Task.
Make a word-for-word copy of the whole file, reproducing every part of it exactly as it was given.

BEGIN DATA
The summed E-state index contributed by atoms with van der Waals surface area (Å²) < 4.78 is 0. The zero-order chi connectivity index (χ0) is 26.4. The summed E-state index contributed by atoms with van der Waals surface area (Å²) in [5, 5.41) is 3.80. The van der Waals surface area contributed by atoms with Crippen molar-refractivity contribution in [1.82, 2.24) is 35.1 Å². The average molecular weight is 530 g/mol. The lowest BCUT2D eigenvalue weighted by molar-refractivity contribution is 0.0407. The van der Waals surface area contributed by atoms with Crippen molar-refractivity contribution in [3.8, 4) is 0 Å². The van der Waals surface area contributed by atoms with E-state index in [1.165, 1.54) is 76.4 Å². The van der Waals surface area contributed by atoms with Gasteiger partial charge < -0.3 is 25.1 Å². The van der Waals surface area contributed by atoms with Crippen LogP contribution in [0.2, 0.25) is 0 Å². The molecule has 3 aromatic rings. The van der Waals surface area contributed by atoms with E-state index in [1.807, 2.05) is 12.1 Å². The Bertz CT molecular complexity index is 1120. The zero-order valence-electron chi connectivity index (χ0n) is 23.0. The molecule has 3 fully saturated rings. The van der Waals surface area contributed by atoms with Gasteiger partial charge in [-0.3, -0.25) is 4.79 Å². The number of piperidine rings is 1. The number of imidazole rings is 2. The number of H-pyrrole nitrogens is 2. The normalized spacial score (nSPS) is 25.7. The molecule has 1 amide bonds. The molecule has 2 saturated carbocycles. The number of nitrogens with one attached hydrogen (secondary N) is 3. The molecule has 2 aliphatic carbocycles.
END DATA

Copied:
The summed E-state index contributed by atoms with van der Waals surface area (Å²) < 4.78 is 0. The zero-order chi connectivity index (χ0) is 26.4. The summed E-state index contributed by atoms with van der Waals surface area (Å²) in [5, 5.41) is 3.80. The van der Waals surface area contributed by atoms with Crippen molar-refractivity contribution in [1.82, 2.24) is 35.1 Å². The average molecular weight is 530 g/mol. The lowest BCUT2D eigenvalue weighted by molar-refractivity contribution is 0.0407. The van der Waals surface area contributed by atoms with Crippen molar-refractivity contribution in [3.8, 4) is 0 Å². The van der Waals surface area contributed by atoms with E-state index in [1.165, 1.54) is 76.4 Å². The van der Waals surface area contributed by atoms with Gasteiger partial charge < -0.3 is 25.1 Å². The van der Waals surface area contributed by atoms with Crippen LogP contribution in [0.2, 0.25) is 0 Å². The molecule has 3 aromatic rings. The van der Waals surface area contributed by atoms with E-state index in [1.807, 2.05) is 12.1 Å². The Bertz CT molecular complexity index is 1120. The zero-order valence-electron chi connectivity index (χ0n) is 23.0. The molecule has 3 fully saturated rings. The van der Waals surface area contributed by atoms with Gasteiger partial charge in [-0.3, -0.25) is 4.79 Å². The number of piperidine rings is 1. The number of imidazole rings is 2. The number of H-pyrrole nitrogens is 2. The normalized spacial score (nSPS) is 25.7. The molecule has 1 amide bonds. The molecule has 2 saturated carbocycles. The number of nitrogens with one attached hydrogen (secondary N) is 3. The molecule has 2 aliphatic carbocycles.